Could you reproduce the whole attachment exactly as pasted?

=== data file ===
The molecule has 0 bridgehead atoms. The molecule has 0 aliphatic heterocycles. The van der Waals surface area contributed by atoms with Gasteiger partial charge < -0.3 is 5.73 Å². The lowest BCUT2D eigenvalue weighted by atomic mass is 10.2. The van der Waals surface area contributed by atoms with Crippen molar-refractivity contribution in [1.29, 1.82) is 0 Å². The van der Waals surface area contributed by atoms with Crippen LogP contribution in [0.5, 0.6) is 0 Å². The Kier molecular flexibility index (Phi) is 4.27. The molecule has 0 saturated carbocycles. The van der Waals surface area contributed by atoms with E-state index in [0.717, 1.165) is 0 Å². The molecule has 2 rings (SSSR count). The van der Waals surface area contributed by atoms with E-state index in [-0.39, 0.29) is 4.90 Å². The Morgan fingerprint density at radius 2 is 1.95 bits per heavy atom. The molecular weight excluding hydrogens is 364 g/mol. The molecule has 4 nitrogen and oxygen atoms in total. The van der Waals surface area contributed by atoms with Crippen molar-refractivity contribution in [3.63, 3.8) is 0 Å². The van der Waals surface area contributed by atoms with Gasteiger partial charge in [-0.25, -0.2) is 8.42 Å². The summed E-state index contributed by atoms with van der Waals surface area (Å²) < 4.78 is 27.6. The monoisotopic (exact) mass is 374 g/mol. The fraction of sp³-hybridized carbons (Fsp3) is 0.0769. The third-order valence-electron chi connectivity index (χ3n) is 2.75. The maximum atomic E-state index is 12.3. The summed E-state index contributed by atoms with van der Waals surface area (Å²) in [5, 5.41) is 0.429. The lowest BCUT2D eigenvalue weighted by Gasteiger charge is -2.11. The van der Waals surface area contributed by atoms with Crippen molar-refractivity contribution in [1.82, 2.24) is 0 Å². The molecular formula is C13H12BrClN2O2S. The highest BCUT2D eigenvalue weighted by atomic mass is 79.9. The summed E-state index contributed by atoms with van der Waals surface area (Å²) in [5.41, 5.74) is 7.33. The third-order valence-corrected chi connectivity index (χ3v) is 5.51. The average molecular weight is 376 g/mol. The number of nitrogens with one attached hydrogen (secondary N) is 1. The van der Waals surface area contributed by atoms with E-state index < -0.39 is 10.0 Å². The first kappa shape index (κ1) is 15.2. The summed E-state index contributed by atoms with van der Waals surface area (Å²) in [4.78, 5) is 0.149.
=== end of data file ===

The molecule has 0 bridgehead atoms. The molecule has 0 aliphatic heterocycles. The van der Waals surface area contributed by atoms with Gasteiger partial charge < -0.3 is 5.73 Å². The lowest BCUT2D eigenvalue weighted by atomic mass is 10.2. The van der Waals surface area contributed by atoms with Crippen molar-refractivity contribution in [1.29, 1.82) is 0 Å². The van der Waals surface area contributed by atoms with Crippen LogP contribution in [0.5, 0.6) is 0 Å². The Kier molecular flexibility index (Phi) is 4.27. The molecule has 0 saturated carbocycles. The van der Waals surface area contributed by atoms with E-state index in [0.717, 1.165) is 0 Å². The molecule has 2 rings (SSSR count). The van der Waals surface area contributed by atoms with E-state index in [-0.39, 0.29) is 4.90 Å². The Morgan fingerprint density at radius 2 is 1.95 bits per heavy atom. The molecular weight excluding hydrogens is 364 g/mol. The molecule has 4 nitrogen and oxygen atoms in total. The van der Waals surface area contributed by atoms with Crippen molar-refractivity contribution in [3.63, 3.8) is 0 Å². The van der Waals surface area contributed by atoms with Gasteiger partial charge in [-0.25, -0.2) is 8.42 Å². The summed E-state index contributed by atoms with van der Waals surface area (Å²) < 4.78 is 27.6. The monoisotopic (exact) mass is 374 g/mol. The fraction of sp³-hybridized carbons (Fsp3) is 0.0769. The third-order valence-electron chi connectivity index (χ3n) is 2.75. The maximum atomic E-state index is 12.3. The summed E-state index contributed by atoms with van der Waals surface area (Å²) in [5, 5.41) is 0.429. The lowest BCUT2D eigenvalue weighted by Gasteiger charge is -2.11. The van der Waals surface area contributed by atoms with Crippen molar-refractivity contribution in [1.82, 2.24) is 0 Å². The molecular formula is C13H12BrClN2O2S. The highest BCUT2D eigenvalue weighted by atomic mass is 79.9. The summed E-state index contributed by atoms with van der Waals surface area (Å²) in [5.41, 5.74) is 7.33. The third-order valence-corrected chi connectivity index (χ3v) is 5.51. The average molecular weight is 376 g/mol. The number of nitrogens with one attached hydrogen (secondary N) is 1. The van der Waals surface area contributed by atoms with E-state index < -0.39 is 10.0 Å². The first kappa shape index (κ1) is 15.2. The summed E-state index contributed by atoms with van der Waals surface area (Å²) in [4.78, 5) is 0.149.